FDA Proposes New System To Battle Problem Of Defective Medical Devices

by Staff Blogger | September 24th, 2012

September 24, 2012 With thousands of lawsuits and claims being filed because of serious or permanent injuries stemming from defective medical devices, the U.S. Food and Drug Administration (FDA) has submitted a new plan to help keep track of products on the market and reports of their adverse effects. According to the press release, the FDA hopes to one day have every medical device issued a unique code that would not only give information about the product and what it is used for, but also when and where it was manufactured. The agency hopes to accomplish this goal by implementing four major steps, including:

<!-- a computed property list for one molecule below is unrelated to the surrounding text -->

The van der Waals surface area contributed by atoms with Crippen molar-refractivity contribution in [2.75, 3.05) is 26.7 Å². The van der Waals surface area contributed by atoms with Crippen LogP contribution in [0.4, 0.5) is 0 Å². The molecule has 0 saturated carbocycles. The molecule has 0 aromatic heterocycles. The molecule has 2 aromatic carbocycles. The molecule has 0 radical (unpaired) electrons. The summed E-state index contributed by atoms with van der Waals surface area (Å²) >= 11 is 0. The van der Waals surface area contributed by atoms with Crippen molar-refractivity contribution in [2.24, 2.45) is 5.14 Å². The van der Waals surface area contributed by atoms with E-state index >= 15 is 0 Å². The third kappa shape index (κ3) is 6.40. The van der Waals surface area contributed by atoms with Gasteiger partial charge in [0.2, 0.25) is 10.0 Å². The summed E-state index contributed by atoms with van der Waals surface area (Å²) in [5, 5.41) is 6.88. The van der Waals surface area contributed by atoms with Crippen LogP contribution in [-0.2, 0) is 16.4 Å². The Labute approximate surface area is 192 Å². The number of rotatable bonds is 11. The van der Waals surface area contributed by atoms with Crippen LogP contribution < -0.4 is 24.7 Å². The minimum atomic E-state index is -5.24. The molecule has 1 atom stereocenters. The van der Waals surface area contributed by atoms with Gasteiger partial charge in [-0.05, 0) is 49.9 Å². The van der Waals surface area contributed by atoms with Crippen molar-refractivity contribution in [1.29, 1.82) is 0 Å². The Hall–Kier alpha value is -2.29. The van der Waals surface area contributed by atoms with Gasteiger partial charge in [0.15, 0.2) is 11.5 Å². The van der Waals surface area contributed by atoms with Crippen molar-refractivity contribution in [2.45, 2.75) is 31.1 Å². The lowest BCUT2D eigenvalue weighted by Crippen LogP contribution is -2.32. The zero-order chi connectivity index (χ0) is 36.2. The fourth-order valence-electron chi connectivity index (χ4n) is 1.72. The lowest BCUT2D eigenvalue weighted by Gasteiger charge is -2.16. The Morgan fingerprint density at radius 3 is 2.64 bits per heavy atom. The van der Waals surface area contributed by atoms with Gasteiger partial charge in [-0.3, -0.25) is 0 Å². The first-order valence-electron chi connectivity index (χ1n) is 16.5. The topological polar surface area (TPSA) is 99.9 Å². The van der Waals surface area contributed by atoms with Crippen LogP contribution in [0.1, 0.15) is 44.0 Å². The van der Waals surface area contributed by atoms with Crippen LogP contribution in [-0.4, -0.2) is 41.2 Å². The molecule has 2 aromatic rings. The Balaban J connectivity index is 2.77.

• Establish and promote the incorporation of a Unique Device Identification (UDI) system into the health industry.
  • Create national and international registries for products selected to go to market in the United States.
  • Update the Adverse Event Reporting and Analysis systems.
  • Develop and utilize new methods for evidence generation, synthesis, and appraisal.
The FDA hopes the program will make gathering information about certain medical devices easier to find, as well as creating a more detailed and efficient reporting system for when a problem is discovered. The agency has already begun to introduce the system, which includes certain hip implant and transvaginal mesh models. The California personal injury lawyers with Berg Injury Lawyers hope that the system will help to better protect patients from the dangers of defective medical devices and the injuries that they can inflict.